This is not the first act of state terrorism committed by Washington against Syrian government troops. Previously, the US Air Force and their allies had “erroneously” bombed Syrian military and civilian facilities, killing military personnel and civilians and destroying the country’s infrastructure. It is precisely due to such “mistakes” that today, the majority of Syrian towns are lying in ruins.
US allies in the region – Saudi Arabia and Turkey, were quick to adopt the unruly behavior of their “big brother” and senior NATO bloc partner. For...
Meghalaya: BJP ally moves no confidence motion against Congress government
Two days before the Congress lost Arunachal Pradesh to the People’s Party of Arunachal – an ally of its archrival, the Bharatiya Janata Party (BJP) – the party’s government was to face a no-confidence motion in yet another northeastern state – Meghalaya.
The motion, slated by Speaker Abu Taher Mondal for September 15, was moved on September 12 by another ally of BJP’s North East Democratic Alliance (NEDA) – the National Peoples’ Party (NPP) – jointly with Hill State People’s Democratic Party (HSPDP) and United Democratic Party. Yet another no confidence motion against the speaker was slated for September 16.
Not that a united opposition could have won the motion against the Mukul Sangma government, which has the support of 30 of his party MLAs besides the 11 independent and two Nationalist Congress Party (NCP) legislators in the 60-member state assembly.
On September 15, after a six-hour long heated debate in the assembly – of which two hours were taken by Sangma to address the house – the opposition withdrew the motion.
The Shillong Times editor Patricia Mukhim commented in an article published the same day, “Before bringing a ‘No Confidence Motion’, the combined opposition should have shared with the public who they have in mind as the alternative leader and what is the plan of action of that new dispensation. But what we see is an opposition going to battle without the ammunition required to take the battle to its logical end.” She termed both the motions as a “waste of time”. A combined opposition has only 13 legislators in the house.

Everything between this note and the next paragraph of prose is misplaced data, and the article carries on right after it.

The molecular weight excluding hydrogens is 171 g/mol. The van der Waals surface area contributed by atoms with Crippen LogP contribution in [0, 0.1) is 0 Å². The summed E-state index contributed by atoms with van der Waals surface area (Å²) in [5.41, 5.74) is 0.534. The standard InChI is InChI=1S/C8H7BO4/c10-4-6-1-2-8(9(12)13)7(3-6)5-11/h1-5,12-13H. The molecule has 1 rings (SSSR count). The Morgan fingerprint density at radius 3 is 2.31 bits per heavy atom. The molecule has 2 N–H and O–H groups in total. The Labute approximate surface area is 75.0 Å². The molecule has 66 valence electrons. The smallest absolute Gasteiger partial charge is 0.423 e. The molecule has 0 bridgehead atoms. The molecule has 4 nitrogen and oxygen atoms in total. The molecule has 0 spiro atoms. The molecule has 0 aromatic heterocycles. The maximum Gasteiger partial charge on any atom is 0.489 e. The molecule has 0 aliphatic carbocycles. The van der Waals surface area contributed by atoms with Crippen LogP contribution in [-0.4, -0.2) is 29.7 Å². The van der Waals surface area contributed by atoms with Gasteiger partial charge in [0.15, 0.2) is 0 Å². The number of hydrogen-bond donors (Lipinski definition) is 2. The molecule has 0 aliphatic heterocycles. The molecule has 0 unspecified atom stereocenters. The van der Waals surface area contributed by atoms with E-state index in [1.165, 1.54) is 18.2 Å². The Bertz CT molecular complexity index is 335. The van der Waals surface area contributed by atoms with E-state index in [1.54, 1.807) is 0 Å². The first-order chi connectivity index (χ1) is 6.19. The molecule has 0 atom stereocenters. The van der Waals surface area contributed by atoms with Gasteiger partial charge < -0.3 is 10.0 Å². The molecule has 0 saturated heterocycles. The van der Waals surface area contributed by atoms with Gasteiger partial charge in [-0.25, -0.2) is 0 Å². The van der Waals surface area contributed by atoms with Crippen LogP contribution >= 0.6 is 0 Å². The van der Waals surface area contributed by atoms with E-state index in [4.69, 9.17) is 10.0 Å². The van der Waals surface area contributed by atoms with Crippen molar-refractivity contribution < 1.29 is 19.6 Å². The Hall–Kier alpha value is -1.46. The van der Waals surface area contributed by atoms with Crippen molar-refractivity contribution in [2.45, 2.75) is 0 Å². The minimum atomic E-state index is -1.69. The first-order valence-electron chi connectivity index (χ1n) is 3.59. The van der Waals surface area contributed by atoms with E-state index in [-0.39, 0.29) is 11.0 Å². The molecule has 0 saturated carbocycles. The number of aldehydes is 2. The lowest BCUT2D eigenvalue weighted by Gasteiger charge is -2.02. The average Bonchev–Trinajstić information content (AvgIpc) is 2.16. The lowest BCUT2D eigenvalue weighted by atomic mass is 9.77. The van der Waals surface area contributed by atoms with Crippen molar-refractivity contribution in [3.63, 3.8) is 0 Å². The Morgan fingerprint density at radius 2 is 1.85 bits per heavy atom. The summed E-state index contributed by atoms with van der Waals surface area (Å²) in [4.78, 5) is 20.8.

Later, speaking to the media, the HSPDP chief Ardent M. Basaiawmoit said, the party’s intention was not to oust the government, but to draw its attention through the motion to debate on some “burning issues” concerning people. He said that the opposition “succeeded in its plan”. The issues raised by the opposition parties in the discussion were regarding the rising rate of crime against women and children.
Sangma has lately been facing open opposition not just from the rival parties, but also from within Congress. It became more prominent after he fielded his wife Dikkanchi D. Shira as the party candidate in the Tura parliamentary by-election in August. The election, warranted by the demise of the sitting MP Purno A. Sangma, was won by his son and NPP candidate Conrad Sangma. Former chief ministers D.D. Lapang and Salseng C. Marak allegedly teamed together to lead a reported “rebellion” against Sangma’s “dictatorial style of functioning”. Four-time chief minister Lapang, also the state Congress president, was replaced by Sangma mid-term in 2010.
On September 15, Lapang, now the chief adviser to the government, spoke against the motion,...
The International Monetary Fund was perched on a precarious branch that has now been cut down out from under them. The IMF Executive Board met in Washington on the evening of Sept. 14. The biggest issue on their agenda was whether to approve a $1 billion loan disbursement to Ukraine. And they did. Except for the director representing Russia on that board, who voted against the payout...